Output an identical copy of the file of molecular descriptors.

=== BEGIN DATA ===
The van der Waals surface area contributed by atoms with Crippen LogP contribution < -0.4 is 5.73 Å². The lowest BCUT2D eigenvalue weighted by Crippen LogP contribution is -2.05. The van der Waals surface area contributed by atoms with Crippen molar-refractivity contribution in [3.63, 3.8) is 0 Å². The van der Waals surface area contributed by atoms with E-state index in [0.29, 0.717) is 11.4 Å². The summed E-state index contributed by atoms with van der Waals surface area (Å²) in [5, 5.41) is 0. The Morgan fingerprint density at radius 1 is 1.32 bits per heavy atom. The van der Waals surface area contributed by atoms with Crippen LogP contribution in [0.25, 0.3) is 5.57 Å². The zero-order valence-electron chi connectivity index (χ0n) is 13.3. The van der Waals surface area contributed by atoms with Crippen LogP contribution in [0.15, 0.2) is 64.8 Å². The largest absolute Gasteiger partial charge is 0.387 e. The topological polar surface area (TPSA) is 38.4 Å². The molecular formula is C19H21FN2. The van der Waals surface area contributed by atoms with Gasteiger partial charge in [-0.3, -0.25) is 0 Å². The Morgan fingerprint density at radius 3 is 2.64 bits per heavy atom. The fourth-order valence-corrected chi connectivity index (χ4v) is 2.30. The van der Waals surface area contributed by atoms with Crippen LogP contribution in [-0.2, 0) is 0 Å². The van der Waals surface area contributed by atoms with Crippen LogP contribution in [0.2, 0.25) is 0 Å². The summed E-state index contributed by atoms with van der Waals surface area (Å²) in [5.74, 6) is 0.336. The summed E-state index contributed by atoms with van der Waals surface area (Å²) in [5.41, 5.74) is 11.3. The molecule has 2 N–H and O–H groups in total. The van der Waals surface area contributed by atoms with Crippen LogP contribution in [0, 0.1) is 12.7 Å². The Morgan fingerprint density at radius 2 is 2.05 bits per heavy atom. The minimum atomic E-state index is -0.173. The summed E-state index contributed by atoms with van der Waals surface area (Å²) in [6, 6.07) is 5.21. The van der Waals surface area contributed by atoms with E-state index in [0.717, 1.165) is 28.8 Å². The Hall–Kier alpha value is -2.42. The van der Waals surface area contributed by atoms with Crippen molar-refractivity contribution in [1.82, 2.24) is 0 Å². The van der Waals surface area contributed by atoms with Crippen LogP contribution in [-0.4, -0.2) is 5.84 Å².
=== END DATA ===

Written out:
The van der Waals surface area contributed by atoms with Crippen LogP contribution < -0.4 is 5.73 Å². The lowest BCUT2D eigenvalue weighted by Crippen LogP contribution is -2.05. The van der Waals surface area contributed by atoms with Crippen molar-refractivity contribution in [3.63, 3.8) is 0 Å². The van der Waals surface area contributed by atoms with E-state index in [0.29, 0.717) is 11.4 Å². The summed E-state index contributed by atoms with van der Waals surface area (Å²) in [5, 5.41) is 0. The Morgan fingerprint density at radius 1 is 1.32 bits per heavy atom. The van der Waals surface area contributed by atoms with Crippen LogP contribution in [0.25, 0.3) is 5.57 Å². The zero-order valence-electron chi connectivity index (χ0n) is 13.3. The van der Waals surface area contributed by atoms with Crippen LogP contribution in [0.15, 0.2) is 64.8 Å². The largest absolute Gasteiger partial charge is 0.387 e. The topological polar surface area (TPSA) is 38.4 Å². The molecular formula is C19H21FN2. The van der Waals surface area contributed by atoms with Gasteiger partial charge in [-0.3, -0.25) is 0 Å². The Morgan fingerprint density at radius 3 is 2.64 bits per heavy atom. The fourth-order valence-corrected chi connectivity index (χ4v) is 2.30. The van der Waals surface area contributed by atoms with Crippen LogP contribution in [-0.2, 0) is 0 Å². The van der Waals surface area contributed by atoms with Crippen LogP contribution in [0.2, 0.25) is 0 Å². The summed E-state index contributed by atoms with van der Waals surface area (Å²) in [5.74, 6) is 0.336. The summed E-state index contributed by atoms with van der Waals surface area (Å²) in [5.41, 5.74) is 11.3. The molecule has 2 N–H and O–H groups in total. The van der Waals surface area contributed by atoms with Crippen LogP contribution in [0, 0.1) is 12.7 Å². The Morgan fingerprint density at radius 2 is 2.05 bits per heavy atom. The minimum atomic E-state index is -0.173. The summed E-state index contributed by atoms with van der Waals surface area (Å²) in [6, 6.07) is 5.21. The van der Waals surface area contributed by atoms with E-state index in [0.717, 1.165) is 28.8 Å². The Hall–Kier alpha value is -2.42. The van der Waals surface area contributed by atoms with Crippen molar-refractivity contribution in [1.82, 2.24) is 0 Å². The van der Waals surface area contributed by atoms with Crippen LogP contribution in [-0.4, -0.2) is 5.84 Å².